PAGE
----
Arthur Christmas

Every year, movie studios churn out the newest batch of Christmas movies that attempt to answer two questions: “What is the true meaning of Christmas?” and “How does Santa deliver presents to every boy and girl?” This is an undoubtedly daunting task for one film in a limited space, simultaneously staying relevant with the modern popular culture, especially since there have been so many attempts in the past. Arthur Christmas conquers these obstacles within the first ten minutes, and keeps up the pace throughout. Christmas takes the traditional format for holiday films, and gives it the technological advancement that has become the defining symbol of this generation.


Christmas delves into the effort and planning that Santa (Jim Broadbent), his son Steve (Hugh Laurie), and his small city of elves (you’re left wondering where they all come from!) pour into delivering presents each Christmas Eve. Meanwhile our clumsy hero, and youngest Claus brother, Arthur (James McAvoy) reads every letter sent to Santa requesting a present with the naïve passion that each child put into writing them. Upon learning about a missed child, Arthur travels with his grand-Santa (Bill Nighy) to deliver the last present.

Director Sarah Smith skillfully shows from the beginning that delivering these presents is an operation that most governments would have trouble pulling off. State of the art camouflage for the shuttle-sleigh, high-tech gadgetry to see inside already wrapped presents and elves that are so stealthy they would make most spies jealous allow these children to wake up each morning with a present and the undying love for Santa that only a child could have.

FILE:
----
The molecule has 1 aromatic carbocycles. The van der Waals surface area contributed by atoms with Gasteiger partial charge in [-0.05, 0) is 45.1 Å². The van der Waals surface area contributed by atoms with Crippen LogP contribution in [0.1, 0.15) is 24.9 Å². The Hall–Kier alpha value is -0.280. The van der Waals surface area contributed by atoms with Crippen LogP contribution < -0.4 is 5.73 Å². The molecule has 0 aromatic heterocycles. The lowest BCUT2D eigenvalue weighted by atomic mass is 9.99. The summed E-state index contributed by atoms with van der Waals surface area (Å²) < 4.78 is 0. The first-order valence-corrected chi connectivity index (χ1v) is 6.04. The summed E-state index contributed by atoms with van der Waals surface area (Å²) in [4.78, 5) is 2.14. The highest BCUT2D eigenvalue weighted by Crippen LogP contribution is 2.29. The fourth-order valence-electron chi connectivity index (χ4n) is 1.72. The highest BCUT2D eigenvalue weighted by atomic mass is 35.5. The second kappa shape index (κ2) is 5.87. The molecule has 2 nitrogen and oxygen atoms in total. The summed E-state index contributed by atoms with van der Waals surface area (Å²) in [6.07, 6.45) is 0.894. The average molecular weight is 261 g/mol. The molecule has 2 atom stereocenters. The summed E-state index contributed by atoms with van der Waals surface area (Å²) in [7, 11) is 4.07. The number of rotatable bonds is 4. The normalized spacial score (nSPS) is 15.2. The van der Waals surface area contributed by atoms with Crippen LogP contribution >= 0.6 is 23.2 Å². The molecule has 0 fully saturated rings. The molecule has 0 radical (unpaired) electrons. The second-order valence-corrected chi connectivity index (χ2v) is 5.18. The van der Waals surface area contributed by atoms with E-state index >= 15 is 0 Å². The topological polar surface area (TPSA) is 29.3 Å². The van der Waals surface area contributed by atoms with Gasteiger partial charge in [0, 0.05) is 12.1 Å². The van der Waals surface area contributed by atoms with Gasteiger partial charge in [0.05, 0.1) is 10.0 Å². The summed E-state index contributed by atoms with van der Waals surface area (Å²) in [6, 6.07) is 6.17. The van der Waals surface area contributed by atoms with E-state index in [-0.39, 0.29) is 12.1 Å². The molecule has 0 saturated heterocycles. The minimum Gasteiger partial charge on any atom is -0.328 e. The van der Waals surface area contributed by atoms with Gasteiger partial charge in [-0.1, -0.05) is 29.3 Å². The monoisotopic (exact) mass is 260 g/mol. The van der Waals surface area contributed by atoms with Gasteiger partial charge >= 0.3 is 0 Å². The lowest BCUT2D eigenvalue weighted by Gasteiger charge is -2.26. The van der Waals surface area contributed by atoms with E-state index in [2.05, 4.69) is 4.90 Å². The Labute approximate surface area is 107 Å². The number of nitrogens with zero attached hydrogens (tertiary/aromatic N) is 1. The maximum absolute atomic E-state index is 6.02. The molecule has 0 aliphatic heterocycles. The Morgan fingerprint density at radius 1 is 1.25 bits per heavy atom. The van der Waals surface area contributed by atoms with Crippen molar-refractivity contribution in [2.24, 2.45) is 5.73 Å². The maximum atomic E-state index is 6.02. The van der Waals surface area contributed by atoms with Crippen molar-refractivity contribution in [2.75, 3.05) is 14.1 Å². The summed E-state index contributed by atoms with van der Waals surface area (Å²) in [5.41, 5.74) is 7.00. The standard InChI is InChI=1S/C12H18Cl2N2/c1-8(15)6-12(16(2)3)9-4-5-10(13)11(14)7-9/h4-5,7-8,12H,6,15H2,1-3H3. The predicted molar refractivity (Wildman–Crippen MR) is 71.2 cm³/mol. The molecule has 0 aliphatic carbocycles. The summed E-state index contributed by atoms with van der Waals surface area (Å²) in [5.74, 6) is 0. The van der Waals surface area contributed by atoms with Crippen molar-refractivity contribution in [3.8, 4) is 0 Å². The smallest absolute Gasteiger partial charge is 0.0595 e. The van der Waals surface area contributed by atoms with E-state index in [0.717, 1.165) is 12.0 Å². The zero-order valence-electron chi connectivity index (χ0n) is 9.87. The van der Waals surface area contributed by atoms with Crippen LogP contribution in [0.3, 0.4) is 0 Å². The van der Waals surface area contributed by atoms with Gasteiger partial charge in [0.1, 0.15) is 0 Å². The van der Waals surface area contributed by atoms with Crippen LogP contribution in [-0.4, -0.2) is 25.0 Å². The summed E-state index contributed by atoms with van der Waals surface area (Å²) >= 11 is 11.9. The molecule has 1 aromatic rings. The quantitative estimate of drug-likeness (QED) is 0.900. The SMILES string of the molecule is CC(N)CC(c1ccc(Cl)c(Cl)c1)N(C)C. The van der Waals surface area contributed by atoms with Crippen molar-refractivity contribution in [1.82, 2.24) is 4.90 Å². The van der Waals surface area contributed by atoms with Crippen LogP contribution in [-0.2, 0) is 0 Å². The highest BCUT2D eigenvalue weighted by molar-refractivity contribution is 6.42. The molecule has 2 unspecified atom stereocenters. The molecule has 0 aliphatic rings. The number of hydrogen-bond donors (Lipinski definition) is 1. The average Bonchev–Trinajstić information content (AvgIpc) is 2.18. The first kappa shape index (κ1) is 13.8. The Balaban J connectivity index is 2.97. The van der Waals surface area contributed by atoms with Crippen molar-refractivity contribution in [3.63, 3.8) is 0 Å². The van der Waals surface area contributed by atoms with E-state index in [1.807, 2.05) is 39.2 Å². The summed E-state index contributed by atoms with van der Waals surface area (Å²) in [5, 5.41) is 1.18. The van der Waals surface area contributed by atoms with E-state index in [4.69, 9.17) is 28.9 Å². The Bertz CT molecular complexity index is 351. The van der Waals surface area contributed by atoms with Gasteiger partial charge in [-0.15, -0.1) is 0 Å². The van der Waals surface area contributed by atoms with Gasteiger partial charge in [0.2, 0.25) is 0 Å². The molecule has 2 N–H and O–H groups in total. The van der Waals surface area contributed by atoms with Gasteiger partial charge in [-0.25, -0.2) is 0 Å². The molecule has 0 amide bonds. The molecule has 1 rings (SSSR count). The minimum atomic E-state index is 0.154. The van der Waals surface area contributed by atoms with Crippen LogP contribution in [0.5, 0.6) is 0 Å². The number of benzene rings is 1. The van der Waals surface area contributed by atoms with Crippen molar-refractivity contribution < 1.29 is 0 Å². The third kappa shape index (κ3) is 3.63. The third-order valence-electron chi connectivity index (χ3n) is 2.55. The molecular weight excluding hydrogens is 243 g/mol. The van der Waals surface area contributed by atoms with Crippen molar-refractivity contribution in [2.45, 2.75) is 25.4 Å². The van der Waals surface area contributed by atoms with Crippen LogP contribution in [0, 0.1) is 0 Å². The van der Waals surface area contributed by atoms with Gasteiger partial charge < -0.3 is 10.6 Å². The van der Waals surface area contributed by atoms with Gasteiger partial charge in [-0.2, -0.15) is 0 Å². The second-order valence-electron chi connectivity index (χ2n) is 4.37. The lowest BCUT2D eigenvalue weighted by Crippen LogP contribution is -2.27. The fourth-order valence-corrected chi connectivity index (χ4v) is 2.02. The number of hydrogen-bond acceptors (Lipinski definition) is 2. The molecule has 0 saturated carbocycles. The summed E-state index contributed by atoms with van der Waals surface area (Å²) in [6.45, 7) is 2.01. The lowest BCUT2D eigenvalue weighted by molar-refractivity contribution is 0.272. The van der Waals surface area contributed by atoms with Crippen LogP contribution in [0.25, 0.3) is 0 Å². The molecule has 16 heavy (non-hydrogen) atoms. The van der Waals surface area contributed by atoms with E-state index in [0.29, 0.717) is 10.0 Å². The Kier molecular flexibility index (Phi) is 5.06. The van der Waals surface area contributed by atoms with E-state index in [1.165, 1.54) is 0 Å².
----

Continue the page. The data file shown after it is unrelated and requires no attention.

While Christmas will be entertaining for the younger kids, some of it will fly a bit outside their radar, literally. In an attempt to further modernize the tale, Arthur and grand-Santa are seen and believed to be aliens, leading to United Nations intervention. This seems to only serve as a pick-me-up after the plot slightly dulls once the initial splendor of watching the elves and Steve in action. Visually, the film is wonderful. You will spend the first twenty minutes trying to see all of the intricate details Smith put into the North Pole (clearly modeled after certain agencies), while also keeping up with the fast paced, Maxwell Smart gadgetry the elves use. Overall, the attempt to modernize the Santa Claus story is a success. At no point will a gag or joke feel overused or tired, and you will leave smiling and feeling pleasantly surprised.

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